Philip Francis told Golfweek June 8 that he is transferring from UCLA after two seasons to enroll at Arizona State, but will have to sit out the 2009-10 season due to Pac-10 regulations.
Francis – Golfweek’s top-ranked junior for the majority of his junior career, who also helped UCLA to a national championship his freshman year – said he just never took to the Los Angeles lifestyle, or golf style.
“I’m glad I came here, felt like I matured a lot, grew up a lot, got out of my comfort zone,” said Francis, who grew up in Scottsdale, Ariz., in a house near Desert Mountain GC, where he was home-schooled.
“But I just miss Arizona, miss Scottsdale golf.”
Pac-10 rules state that student athletes must sit out a year after transferring to a school within the conference, though Francis said athletes in smaller sports like golf are allowed to apply for a one-time conference exception.
Francis, 20, found out Monday afternoon – just after withdrawing from his U.S. Open Sectional in Somis, Calif., with a minor hand injury – that his appeal had been denied.
“It’s kind of a weird process, it doesn’t make much sense to me,” said Francis, who tweaked his right hand after getting his club stuck in a tree root in his afternoon round. “I didn’t really get to state my case.”
Arizona State coach Randy Lein was hopeful Francis’ appeal would be approved, but also said the decision was expected, knowing of only one exception in the past that was made because of a serious illness.
Francis was granted a full release from UCLA, which would have allowed him to play golf at any school outside the Pac-10, but also allows him to keep his two years of college eligibility.
“He’s accepted (the decision) and excited about the summer and then working hard for a year before making a contribution for the Sun Devils in 2010,” said Lein.
Lein didn’t recruit Francis too hard as a junior golfer because Francis indicated early on that he wanted to get away from home.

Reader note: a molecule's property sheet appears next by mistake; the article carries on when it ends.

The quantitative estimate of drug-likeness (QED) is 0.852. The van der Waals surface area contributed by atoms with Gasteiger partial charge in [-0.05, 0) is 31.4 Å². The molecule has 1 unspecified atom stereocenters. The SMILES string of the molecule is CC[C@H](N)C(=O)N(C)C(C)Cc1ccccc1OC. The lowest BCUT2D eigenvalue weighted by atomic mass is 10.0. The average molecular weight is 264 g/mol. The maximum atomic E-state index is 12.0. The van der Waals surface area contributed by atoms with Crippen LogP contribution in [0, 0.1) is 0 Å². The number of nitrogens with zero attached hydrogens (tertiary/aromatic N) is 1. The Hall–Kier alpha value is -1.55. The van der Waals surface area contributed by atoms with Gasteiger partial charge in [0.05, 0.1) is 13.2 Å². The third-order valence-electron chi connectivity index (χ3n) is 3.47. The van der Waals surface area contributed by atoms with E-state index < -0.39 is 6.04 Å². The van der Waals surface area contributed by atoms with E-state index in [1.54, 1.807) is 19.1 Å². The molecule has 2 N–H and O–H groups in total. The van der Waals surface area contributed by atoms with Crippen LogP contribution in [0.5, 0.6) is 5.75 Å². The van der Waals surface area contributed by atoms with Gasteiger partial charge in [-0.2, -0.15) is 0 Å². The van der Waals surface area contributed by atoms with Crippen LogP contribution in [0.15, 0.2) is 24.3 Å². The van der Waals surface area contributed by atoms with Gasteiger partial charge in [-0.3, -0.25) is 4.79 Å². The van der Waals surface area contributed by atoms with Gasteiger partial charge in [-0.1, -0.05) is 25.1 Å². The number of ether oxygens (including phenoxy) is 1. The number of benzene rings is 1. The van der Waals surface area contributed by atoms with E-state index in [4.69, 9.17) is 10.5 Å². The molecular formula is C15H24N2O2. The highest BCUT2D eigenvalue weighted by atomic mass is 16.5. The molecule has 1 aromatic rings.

“And kind of once that was made up…,” said Lein.
One of the major reasons Francis chose UCLA was former head coach O.D. Vincent, who recruited Francis but left to coach Duke the summer before Francis’ freshman season. (Vincent, replaced at UCLA by Derek Freeman, has since left Duke to become senior associate director of athletics at Washington.)
Originally, Francis verbally committed to UCLA with fellow junior phenom Rickie Fowler, but Fowler backed out of that commitment soon after and ended up at Oklahoma State. Since then, Fowler has become one of the biggest names in college golf, and will play in his second U.S. Open next week.
Though Francis won a championship with the Bruins his freshman season, his results haven’t matched those of his stellar junior career, which included a victory at the 2006 U.S. Junior.
Francis’ first two years at UCLA were packed with top-20 finishes, his scores counting for UCLA about 94 percent of the time. He tied for 33rd at last year’s NCAA Championship, and then tied for 16th this fall at the Isleworth Collegiate.
After making changes in his backswing, Francis said his game began to improve late in the spring, which showed at the NCAA Central Regional, where he tied for third. He opened with a 70 at last month’s NCAA Championship, but closed with consecutive 77s to tie for 79th and finished the year 90th in the Golfweek/Sagarin rankings.
Francis is looking at next year as “a year to get stronger,” and will focus on getting his game back to a high level. He is excited to return to Desert Mountain’s six courses and four practice facilities, a contrast from Los Angeles traffic and at least 30-minute commutes from campus to the golf course. Francis said he’ll try to play tournaments at least once a month during the school year and will enter a few PGA Tour Monday qualifiers.
His focus now, however, is on making a run at the U.S. Walker Cup team. His summer schedule includes the Northeast Amateur, a sponsor exemption into the John Deere Classic (where he made the cut last year and tied for 34th), Southern Amateur, Western Amateur, Pacific Coast Amateur and, if he qualifies, the U.S. Amateur, which begins Aug. 24, the same day the fall semester begins at Arizona State.
“Hopefully he’ll go two years and get his degree,” said Lein. “He’ll be like my No. 1 recruit coming in for 2010.”